To make the cake, heat the oven to 350°F with a rack in the middle position. Mist a 9-inch springform pan with cooking spray, then dust with flour; tap out the excess. In a small bowl, whisk together the flour, baking powder, baking soda and salt.
In a medium bowl, combine the chocolate and cocoa. Pour the boiling water over top, jiggling the bowl to ensure all the chocolate is submerged. Let stand for 1 to 2 minutes, then whisk until smooth; set aside.
In a stand mixer with the paddle attachment, beat the butter and 214 grams (1 cup) sugar on low until just combined. Increase to medium- high and beat until light and fluffy, 2 to 3 minutes. Reduce to medium and add the eggs one at a time, scraping the bowl once halfway through. Reduce to low, then add the chocolate mixture and vanilla; scrape the bowl. With the mixer running on low, add about a third of the flour mixture, followed by half of the buttermilk, then scrape the bowl. With the mixer running, add half of the remaining flour mixture, followed by the remaining buttermilk, then finish with the remaining the flour mixture. Fold the batter by hand to ensure it is homogenous. The batter will be thick but pourable.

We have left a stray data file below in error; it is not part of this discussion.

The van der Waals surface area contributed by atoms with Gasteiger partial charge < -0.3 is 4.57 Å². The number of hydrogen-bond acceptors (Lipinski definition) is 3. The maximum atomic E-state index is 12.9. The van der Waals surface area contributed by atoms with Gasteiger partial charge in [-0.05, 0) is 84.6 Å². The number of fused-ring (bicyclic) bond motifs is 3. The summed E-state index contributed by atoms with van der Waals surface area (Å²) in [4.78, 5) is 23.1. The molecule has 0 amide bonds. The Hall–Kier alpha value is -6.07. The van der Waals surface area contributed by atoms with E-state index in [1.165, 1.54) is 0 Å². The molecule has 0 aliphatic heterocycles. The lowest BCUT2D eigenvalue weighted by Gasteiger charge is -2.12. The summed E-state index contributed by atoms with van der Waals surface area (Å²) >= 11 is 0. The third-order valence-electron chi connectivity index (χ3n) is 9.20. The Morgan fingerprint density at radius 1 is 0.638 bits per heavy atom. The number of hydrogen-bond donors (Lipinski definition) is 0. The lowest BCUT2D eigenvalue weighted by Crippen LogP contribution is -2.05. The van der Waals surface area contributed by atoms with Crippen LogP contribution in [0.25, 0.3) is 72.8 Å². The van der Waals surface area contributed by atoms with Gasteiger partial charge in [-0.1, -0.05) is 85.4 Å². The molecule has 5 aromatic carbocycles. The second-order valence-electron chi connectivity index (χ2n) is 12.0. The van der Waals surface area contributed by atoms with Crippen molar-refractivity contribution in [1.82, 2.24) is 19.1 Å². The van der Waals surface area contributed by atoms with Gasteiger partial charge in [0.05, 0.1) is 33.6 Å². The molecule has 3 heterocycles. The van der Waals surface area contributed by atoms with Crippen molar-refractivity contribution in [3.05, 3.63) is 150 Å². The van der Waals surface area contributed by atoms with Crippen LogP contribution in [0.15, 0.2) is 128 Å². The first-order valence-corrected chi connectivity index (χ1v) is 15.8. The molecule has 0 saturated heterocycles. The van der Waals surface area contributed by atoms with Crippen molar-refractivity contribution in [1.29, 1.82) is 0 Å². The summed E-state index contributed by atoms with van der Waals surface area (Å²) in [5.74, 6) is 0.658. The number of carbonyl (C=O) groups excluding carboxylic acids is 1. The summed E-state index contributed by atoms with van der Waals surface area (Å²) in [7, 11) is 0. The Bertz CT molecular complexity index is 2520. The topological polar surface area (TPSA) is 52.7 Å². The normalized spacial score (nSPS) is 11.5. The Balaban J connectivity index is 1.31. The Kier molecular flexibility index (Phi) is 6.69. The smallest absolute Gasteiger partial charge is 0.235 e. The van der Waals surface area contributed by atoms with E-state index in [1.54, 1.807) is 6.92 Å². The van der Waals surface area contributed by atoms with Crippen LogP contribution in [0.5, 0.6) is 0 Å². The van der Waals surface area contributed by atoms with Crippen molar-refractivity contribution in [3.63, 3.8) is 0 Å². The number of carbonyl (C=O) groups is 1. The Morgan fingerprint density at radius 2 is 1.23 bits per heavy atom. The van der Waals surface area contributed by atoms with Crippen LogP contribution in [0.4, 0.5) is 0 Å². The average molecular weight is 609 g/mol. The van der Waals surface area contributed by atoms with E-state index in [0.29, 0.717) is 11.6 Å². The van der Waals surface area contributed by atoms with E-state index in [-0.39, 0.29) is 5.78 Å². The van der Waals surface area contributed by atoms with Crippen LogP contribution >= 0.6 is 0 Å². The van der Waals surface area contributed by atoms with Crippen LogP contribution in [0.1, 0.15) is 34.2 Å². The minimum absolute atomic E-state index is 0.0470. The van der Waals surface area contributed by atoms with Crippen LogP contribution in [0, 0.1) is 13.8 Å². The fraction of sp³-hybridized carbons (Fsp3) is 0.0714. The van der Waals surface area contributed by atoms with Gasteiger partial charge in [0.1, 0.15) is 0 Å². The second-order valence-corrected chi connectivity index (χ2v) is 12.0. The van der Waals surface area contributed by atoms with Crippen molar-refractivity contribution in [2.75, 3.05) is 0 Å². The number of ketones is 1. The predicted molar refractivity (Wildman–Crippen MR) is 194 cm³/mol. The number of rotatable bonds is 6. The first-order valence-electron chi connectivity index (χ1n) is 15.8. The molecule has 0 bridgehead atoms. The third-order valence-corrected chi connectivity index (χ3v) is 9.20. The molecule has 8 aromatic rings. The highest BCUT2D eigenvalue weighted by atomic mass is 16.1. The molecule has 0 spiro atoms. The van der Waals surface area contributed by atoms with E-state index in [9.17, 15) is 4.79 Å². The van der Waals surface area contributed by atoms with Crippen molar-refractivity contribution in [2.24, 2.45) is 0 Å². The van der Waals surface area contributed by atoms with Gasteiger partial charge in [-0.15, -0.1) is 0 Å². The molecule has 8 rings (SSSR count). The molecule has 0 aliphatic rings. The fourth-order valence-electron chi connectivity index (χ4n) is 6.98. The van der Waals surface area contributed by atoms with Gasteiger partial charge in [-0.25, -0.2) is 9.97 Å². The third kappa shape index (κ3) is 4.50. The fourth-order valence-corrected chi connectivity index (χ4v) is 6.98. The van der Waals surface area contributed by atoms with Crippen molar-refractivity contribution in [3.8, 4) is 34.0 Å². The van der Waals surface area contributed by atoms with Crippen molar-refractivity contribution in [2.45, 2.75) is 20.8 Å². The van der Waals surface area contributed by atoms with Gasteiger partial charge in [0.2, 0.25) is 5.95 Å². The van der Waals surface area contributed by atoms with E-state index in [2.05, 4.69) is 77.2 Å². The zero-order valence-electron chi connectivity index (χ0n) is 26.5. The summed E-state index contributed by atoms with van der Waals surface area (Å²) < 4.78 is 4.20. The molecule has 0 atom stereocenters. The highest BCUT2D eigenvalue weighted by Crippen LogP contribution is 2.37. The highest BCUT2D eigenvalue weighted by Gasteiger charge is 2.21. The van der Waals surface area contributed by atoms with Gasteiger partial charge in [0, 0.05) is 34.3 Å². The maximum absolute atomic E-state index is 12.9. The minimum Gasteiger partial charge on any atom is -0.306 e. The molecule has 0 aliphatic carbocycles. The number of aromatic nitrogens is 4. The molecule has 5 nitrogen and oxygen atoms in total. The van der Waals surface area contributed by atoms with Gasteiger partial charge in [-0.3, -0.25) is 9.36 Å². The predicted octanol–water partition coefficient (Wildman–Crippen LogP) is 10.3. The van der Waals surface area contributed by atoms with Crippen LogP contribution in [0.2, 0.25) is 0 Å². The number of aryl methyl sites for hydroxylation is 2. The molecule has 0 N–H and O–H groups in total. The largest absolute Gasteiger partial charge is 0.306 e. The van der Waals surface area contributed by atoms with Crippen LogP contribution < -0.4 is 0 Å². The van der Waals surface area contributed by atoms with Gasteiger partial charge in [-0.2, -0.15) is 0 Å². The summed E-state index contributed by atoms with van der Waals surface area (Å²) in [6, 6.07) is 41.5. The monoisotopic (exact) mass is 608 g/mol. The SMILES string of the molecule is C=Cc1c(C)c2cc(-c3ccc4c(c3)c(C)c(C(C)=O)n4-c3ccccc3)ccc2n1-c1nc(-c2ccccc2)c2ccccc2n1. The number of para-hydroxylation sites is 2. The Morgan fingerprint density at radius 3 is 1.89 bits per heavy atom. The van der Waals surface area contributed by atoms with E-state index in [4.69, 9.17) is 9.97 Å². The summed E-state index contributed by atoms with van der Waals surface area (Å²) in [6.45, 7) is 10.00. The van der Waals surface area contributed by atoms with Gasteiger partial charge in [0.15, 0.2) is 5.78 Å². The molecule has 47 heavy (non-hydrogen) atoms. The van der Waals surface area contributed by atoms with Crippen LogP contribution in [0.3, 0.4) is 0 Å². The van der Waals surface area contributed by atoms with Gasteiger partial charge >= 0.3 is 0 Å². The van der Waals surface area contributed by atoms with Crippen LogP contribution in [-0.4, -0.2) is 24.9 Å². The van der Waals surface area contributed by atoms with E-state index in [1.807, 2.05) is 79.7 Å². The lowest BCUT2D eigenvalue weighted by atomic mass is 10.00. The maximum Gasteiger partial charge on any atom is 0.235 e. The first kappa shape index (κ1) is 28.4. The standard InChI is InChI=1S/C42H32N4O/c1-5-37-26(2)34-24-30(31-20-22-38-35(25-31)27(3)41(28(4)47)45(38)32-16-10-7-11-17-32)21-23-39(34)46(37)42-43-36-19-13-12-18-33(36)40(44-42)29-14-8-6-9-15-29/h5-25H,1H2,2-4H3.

Transfer the batter to the prepared pan and spread in an even layer. Sprinkle evenly with the remaining 2 tablespoons sugar. Bake until the cake forms a thin, crisp center crust and a toothpick inserted at the center comes out clean, 40 to 50 minutes.
Meanwhile, make the syrup. In a small saucepan, combine the sugar, honey, rosemary, salt and ⅓ cup water. Bring to a boil over medium, stirring occasionally to dissolve the sugar. Transfer to a liquid measuring cup and cool to room temperature.
When the cake is done, cool in the pan on a wire rack for 15 minutes. Remove and discard the rosemary from the cooled syrup, then drizzle about a quarter of the syrup onto the warm cake. The syrup will not be immediately absorbed; let stand for about 5 minutes to allow it to soak in. Drizzle on the remaining syrup in 3 more applications, allowing a 5-minute rest between each.
Cool the cake completely in the pan, at least 1 hour, but preferably overnight (if storing overnight, wrap the pan in plastic and store at room temperature). To serve, run a paring knife around the pan to loosen the cake, remove the sides of the pan and cut the cake into wedges.